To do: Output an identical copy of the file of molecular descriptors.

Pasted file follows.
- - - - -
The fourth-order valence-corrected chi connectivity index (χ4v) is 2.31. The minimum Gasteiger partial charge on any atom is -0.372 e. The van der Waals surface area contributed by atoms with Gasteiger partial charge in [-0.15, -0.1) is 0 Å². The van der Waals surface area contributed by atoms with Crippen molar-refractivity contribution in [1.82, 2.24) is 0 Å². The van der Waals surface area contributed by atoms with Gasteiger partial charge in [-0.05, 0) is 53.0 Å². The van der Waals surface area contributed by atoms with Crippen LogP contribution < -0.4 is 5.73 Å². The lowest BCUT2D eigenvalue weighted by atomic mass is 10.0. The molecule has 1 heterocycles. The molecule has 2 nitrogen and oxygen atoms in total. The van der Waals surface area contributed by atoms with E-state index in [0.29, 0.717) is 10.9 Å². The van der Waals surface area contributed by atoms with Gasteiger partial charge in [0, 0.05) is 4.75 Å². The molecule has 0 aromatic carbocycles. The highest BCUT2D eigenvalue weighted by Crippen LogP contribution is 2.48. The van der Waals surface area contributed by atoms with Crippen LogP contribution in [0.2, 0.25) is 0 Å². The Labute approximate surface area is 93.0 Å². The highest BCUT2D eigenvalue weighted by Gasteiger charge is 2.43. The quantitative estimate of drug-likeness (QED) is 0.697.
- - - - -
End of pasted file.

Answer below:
The fourth-order valence-corrected chi connectivity index (χ4v) is 2.31. The minimum Gasteiger partial charge on any atom is -0.372 e. The van der Waals surface area contributed by atoms with Gasteiger partial charge in [-0.15, -0.1) is 0 Å². The van der Waals surface area contributed by atoms with Crippen molar-refractivity contribution in [1.82, 2.24) is 0 Å². The van der Waals surface area contributed by atoms with Gasteiger partial charge in [-0.05, 0) is 53.0 Å². The van der Waals surface area contributed by atoms with Crippen LogP contribution < -0.4 is 5.73 Å². The lowest BCUT2D eigenvalue weighted by atomic mass is 10.0. The molecule has 1 heterocycles. The molecule has 2 nitrogen and oxygen atoms in total. The van der Waals surface area contributed by atoms with E-state index in [0.29, 0.717) is 10.9 Å². The van der Waals surface area contributed by atoms with Gasteiger partial charge in [0, 0.05) is 4.75 Å². The molecule has 0 aromatic carbocycles. The highest BCUT2D eigenvalue weighted by Crippen LogP contribution is 2.48. The van der Waals surface area contributed by atoms with Crippen LogP contribution in [0.2, 0.25) is 0 Å². The Labute approximate surface area is 93.0 Å². The highest BCUT2D eigenvalue weighted by Gasteiger charge is 2.43. The quantitative estimate of drug-likeness (QED) is 0.697.